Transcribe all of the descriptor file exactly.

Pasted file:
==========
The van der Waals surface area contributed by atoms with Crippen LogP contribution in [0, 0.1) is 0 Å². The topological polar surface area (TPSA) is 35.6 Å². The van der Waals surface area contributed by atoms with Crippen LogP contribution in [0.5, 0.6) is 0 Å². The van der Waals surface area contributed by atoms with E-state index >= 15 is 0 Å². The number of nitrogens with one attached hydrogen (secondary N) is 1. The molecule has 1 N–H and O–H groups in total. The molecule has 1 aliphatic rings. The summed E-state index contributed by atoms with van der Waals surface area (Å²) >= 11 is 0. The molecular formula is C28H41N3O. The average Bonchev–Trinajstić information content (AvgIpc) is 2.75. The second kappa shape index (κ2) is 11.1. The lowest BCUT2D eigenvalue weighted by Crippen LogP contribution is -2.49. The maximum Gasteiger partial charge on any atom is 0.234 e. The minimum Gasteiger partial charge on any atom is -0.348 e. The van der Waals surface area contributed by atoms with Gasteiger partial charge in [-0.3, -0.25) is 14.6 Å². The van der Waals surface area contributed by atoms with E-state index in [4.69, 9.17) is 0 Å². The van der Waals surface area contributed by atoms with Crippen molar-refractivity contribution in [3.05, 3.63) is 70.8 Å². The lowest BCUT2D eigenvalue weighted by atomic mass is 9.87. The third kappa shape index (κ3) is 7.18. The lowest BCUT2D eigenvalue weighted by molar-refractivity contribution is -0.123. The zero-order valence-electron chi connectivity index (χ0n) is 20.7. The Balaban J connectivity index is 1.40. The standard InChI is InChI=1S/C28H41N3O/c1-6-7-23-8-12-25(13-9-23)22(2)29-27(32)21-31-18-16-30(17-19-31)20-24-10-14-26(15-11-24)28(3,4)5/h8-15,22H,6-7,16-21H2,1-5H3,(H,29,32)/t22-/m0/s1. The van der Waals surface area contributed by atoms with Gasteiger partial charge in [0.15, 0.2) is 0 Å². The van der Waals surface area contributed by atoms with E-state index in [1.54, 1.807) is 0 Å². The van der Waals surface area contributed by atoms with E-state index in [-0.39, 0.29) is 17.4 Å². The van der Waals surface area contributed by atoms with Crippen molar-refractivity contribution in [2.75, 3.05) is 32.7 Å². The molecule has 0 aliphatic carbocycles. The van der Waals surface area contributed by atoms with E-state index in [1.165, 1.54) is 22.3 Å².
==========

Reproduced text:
The van der Waals surface area contributed by atoms with Crippen LogP contribution in [0, 0.1) is 0 Å². The topological polar surface area (TPSA) is 35.6 Å². The van der Waals surface area contributed by atoms with Crippen LogP contribution in [0.5, 0.6) is 0 Å². The van der Waals surface area contributed by atoms with E-state index >= 15 is 0 Å². The number of nitrogens with one attached hydrogen (secondary N) is 1. The molecule has 1 N–H and O–H groups in total. The molecule has 1 aliphatic rings. The summed E-state index contributed by atoms with van der Waals surface area (Å²) >= 11 is 0. The molecular formula is C28H41N3O. The average Bonchev–Trinajstić information content (AvgIpc) is 2.75. The second kappa shape index (κ2) is 11.1. The lowest BCUT2D eigenvalue weighted by Crippen LogP contribution is -2.49. The maximum Gasteiger partial charge on any atom is 0.234 e. The minimum Gasteiger partial charge on any atom is -0.348 e. The van der Waals surface area contributed by atoms with Gasteiger partial charge in [-0.3, -0.25) is 14.6 Å². The van der Waals surface area contributed by atoms with E-state index in [4.69, 9.17) is 0 Å². The van der Waals surface area contributed by atoms with Crippen molar-refractivity contribution in [3.05, 3.63) is 70.8 Å². The lowest BCUT2D eigenvalue weighted by atomic mass is 9.87. The third kappa shape index (κ3) is 7.18. The lowest BCUT2D eigenvalue weighted by molar-refractivity contribution is -0.123. The zero-order valence-electron chi connectivity index (χ0n) is 20.7. The Balaban J connectivity index is 1.40. The standard InChI is InChI=1S/C28H41N3O/c1-6-7-23-8-12-25(13-9-23)22(2)29-27(32)21-31-18-16-30(17-19-31)20-24-10-14-26(15-11-24)28(3,4)5/h8-15,22H,6-7,16-21H2,1-5H3,(H,29,32)/t22-/m0/s1. The van der Waals surface area contributed by atoms with Gasteiger partial charge in [0.15, 0.2) is 0 Å². The van der Waals surface area contributed by atoms with E-state index in [1.54, 1.807) is 0 Å². The van der Waals surface area contributed by atoms with E-state index in [-0.39, 0.29) is 17.4 Å². The van der Waals surface area contributed by atoms with Crippen molar-refractivity contribution in [2.75, 3.05) is 32.7 Å². The molecule has 0 aliphatic carbocycles. The van der Waals surface area contributed by atoms with E-state index in [1.165, 1.54) is 22.3 Å².